I find it hard not to conjure up images of Western troops swooping into Rwanda in 1994 to rescue their nationals, leaving behind the Rwandans who were their friends and co-workers, who were seeking shelter in the same places, and who left behind had little chance of escaping the ongoing genocidal slaughter.
Yet particularly for a world that was devastatingly slow to respond, and with the number of new infections in Liberia and Sierra Leone continuing to rise quickly, medical evacuation of citizens from those two countries, and if needed those of other countries in the region, deserves serious consideration – and I would say, action. There are at least four reasons; you, the reader, might think of more. Here they are:
The author wrote this post in collaboration with Lawrence O. Gostin, Faculty Director, O’Neill Institute for National and Global Health Law.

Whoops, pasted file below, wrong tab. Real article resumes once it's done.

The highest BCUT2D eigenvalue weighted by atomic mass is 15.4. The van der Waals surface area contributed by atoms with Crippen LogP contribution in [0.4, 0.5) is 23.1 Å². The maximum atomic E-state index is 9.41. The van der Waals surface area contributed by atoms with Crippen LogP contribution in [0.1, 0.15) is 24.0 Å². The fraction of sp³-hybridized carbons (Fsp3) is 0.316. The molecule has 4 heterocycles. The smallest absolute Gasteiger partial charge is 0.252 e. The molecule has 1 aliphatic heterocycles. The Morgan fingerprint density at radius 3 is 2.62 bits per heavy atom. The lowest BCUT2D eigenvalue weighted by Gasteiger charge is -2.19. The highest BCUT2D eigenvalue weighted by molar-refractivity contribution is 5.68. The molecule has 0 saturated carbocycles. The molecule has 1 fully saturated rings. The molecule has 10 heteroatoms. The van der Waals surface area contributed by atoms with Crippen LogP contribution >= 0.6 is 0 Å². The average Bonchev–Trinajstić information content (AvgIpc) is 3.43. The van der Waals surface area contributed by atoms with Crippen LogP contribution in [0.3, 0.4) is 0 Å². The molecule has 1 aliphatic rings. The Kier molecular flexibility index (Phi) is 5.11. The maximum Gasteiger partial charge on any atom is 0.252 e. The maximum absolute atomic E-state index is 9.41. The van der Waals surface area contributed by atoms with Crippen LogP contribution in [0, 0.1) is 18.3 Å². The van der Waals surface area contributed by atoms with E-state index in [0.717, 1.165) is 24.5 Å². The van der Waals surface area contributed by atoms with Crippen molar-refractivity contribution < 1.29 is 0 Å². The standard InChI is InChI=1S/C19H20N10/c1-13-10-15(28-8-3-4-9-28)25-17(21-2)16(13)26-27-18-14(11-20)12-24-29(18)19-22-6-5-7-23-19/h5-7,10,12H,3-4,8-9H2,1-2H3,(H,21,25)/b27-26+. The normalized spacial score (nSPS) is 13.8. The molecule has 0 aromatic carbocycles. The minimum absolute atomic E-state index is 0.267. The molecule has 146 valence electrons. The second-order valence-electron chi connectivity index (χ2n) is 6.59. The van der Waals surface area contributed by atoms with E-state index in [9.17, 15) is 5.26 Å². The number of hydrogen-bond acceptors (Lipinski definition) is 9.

On September 30, 2014, the Centers for Disease Control and Prevention (CDC) announced the first diagnosis of Ebola made in the United States (previous US cases were medical evacuees, who were already known to be infected). The patient, Thomas Eric Duncan, had traveled from Monrovia, Liberia to Dallas, TX to visit family.
On Mr. Duncan’s first visit to a hospital emergency room, he was advised to return home after being diagnosed with a “low-grade, common viral disease”—despite informing a nurse of his recent presence in West Africa. After two symptomatic (and thus contagious) days in public, he returned to the emergency room after his symptoms worsened. Here, finally, the hospital recognized his possible Ebola infection and isolated him. It seems likely that his infection was contracted while helping transport an Ebola-infected woman in Liberia to and from a hospital.
This post originally appeared in TIME on October 1, 2014. Professor Peter Piot is Director of the London School of Hygiene & Tropical Medicine, and former Executive Director of UNAIDS and Under Secretary-General of the United Nations. He co-discovered Ebola in 1976. The text is re-posted here, in part, with the permission of the author. The full text can be found here.